New York

Luis Camnitzer

Carla Stellweg Gallery

Luis Camnitzer’s work has often seemed a bit understated. His often tiny objects are graceful, yet seem to promise great moment without necessarily bringing it off convincingly. “The Book of Walls,” a linked series of 11 works, while attractive enough in its muted violence, suffers from such thinness. The work deals with the political struggles in Latin America and, in particular, amnesty laws passed to protect South American military and police officials from prosecution in countries like Uruguay, where the artist was raised.

The individual works, with titles like El Muro de las Intimaciones (Wall of intimations, 1994–95), El Muro de la Incredulidad (Wall of incredulity, 1994–95), and El Muro de las Salidas (Wall of exits, 1994–95), are modestly scaled wall-mounted sculptures (or assemblages) of various materials, sometimes found, sometimes hand-worked by the artist. El Muro de las Metas (Wall of aims, 1994–95), for example, was a knife with a text photo-etched on it, stuck into the wall. Although the title of the piece suggests knife-throwing and hitting the mark, the text—“He knew the place with such precision that he usually arrived distracted and without worrying too much about . . . .”—adds the sinister suggestion of someone walking too casually through a dangerous homeland and being stabbed in the back.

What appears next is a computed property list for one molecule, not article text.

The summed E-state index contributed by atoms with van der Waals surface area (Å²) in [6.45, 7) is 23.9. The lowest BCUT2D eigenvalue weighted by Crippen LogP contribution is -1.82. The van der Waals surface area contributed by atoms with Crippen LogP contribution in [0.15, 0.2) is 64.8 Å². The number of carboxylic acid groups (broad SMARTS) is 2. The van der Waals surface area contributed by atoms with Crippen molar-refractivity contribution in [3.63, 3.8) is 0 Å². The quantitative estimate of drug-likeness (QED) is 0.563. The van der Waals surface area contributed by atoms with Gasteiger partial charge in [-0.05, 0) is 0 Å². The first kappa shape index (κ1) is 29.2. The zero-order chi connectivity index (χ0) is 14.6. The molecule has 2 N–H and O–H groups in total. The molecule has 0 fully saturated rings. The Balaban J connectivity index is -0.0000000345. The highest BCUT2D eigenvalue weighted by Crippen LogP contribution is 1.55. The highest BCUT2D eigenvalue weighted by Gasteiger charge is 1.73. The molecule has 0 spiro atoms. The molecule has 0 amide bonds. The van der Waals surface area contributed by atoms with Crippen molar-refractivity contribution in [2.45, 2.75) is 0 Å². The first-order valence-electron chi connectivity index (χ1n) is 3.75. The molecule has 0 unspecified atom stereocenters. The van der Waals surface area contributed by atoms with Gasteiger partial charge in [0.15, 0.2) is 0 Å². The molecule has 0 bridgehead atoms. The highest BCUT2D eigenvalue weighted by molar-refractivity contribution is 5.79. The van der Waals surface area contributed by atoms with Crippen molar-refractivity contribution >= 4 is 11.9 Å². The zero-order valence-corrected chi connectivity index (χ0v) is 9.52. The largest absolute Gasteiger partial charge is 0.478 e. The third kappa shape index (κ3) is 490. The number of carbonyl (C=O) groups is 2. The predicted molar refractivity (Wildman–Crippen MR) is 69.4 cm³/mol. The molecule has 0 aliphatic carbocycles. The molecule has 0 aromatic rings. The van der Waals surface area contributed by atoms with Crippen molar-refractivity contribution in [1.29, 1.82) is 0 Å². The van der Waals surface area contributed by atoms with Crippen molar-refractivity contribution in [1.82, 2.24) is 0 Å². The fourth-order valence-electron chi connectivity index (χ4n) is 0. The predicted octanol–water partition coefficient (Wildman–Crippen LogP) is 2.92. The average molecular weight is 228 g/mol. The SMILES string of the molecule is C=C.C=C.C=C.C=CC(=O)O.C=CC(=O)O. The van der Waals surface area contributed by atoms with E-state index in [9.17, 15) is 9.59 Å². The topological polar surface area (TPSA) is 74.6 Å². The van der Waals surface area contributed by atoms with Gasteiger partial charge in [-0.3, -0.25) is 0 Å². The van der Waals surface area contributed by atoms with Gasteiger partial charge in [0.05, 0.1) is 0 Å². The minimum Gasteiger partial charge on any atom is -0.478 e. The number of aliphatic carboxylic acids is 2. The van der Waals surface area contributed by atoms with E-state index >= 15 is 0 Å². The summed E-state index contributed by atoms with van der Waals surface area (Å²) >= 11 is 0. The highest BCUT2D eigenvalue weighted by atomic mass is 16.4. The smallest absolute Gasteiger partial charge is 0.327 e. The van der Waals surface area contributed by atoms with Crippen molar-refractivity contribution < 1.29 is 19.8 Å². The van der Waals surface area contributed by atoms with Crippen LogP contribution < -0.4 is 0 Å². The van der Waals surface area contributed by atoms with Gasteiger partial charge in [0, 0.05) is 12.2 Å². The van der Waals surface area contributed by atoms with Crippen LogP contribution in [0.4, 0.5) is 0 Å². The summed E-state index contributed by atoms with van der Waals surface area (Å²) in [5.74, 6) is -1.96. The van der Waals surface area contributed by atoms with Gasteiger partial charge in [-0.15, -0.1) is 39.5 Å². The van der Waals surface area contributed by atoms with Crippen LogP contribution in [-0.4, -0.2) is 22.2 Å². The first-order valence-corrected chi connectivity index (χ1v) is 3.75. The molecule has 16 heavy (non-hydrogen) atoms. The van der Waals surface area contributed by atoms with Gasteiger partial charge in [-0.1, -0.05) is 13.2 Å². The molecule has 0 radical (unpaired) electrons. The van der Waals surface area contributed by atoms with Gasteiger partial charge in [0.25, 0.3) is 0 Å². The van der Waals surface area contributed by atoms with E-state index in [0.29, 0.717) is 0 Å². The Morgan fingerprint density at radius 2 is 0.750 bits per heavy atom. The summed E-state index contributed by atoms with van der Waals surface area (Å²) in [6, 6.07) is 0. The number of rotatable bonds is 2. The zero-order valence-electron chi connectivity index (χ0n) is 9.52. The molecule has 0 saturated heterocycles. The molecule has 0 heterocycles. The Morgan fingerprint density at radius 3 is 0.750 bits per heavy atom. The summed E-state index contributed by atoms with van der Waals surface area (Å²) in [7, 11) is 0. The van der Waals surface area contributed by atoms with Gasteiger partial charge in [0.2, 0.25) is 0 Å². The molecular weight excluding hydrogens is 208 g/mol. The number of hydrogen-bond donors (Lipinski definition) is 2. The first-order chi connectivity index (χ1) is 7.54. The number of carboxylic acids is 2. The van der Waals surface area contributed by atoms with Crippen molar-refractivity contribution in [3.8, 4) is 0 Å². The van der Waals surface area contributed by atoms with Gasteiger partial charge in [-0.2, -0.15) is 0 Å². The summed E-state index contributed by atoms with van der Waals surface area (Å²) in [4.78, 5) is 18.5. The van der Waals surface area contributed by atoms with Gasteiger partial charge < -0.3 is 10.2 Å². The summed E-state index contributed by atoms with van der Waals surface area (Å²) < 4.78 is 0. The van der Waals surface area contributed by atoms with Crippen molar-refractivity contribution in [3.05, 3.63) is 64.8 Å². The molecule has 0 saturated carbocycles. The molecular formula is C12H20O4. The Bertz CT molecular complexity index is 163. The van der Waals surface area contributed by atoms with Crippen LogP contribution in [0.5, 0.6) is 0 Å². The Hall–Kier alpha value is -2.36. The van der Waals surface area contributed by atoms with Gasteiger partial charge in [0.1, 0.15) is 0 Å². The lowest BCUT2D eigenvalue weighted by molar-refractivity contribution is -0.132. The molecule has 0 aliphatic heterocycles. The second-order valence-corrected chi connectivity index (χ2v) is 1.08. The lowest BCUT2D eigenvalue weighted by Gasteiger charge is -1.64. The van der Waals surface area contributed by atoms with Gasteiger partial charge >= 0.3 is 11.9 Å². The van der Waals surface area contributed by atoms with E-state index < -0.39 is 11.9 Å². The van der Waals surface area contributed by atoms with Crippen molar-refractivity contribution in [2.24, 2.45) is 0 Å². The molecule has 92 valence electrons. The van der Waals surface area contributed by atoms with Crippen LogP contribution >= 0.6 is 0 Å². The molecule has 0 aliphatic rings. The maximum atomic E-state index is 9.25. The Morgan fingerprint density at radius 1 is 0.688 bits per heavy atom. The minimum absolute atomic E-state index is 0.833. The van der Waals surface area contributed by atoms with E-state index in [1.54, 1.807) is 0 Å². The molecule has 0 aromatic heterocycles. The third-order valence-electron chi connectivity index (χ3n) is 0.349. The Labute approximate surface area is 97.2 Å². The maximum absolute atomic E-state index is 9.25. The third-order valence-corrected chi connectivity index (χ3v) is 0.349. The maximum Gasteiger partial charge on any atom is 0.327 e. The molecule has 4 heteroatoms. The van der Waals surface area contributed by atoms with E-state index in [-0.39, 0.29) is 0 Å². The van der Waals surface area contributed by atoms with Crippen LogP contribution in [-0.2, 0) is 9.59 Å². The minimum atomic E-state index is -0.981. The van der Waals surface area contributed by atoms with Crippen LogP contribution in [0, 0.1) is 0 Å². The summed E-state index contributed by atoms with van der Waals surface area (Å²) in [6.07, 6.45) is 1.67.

El Muro de los Instrumentos (Wall of instruments, 1994–95), small wood and brass forms hung on the wall, more straightforwardly suggests an array of strange torture devices. El Muro del Silencio (Wall of silence, 1994–95) consists of a piece of whitened glass with “el muro del silencio” engraved upon it; the piece hauntingly and simply evokes at once the silence of repressed speech and the ghostly paleness into which identity fades without self-expression. El Muro de las Identidades Perdidas (Wall of lost identities, 1994–95) is a bottle with a cork in it, enclosing a black and white photograph of a child that has been encased in plastic resin. It seems to draw an analogy between the individual in a repressive society and a biological specimen in a jar of formaldehyde. The child, its life reduced to a two-dimensional, black and white form, is dead before it has had much of a chance to live.

For an artist protesting institutionalized torture in his homeland, there is an odd lack of heat in the work. Perhaps this reflects the fact that Camnitzer has lived in New York since 1964. One leaves with a slightly uneasy feeling that the commitment found in the work is less than fully convincing. Is it really activism when it could have been based on reading the Long Island edition of the New York Times?

Thomas McEvilley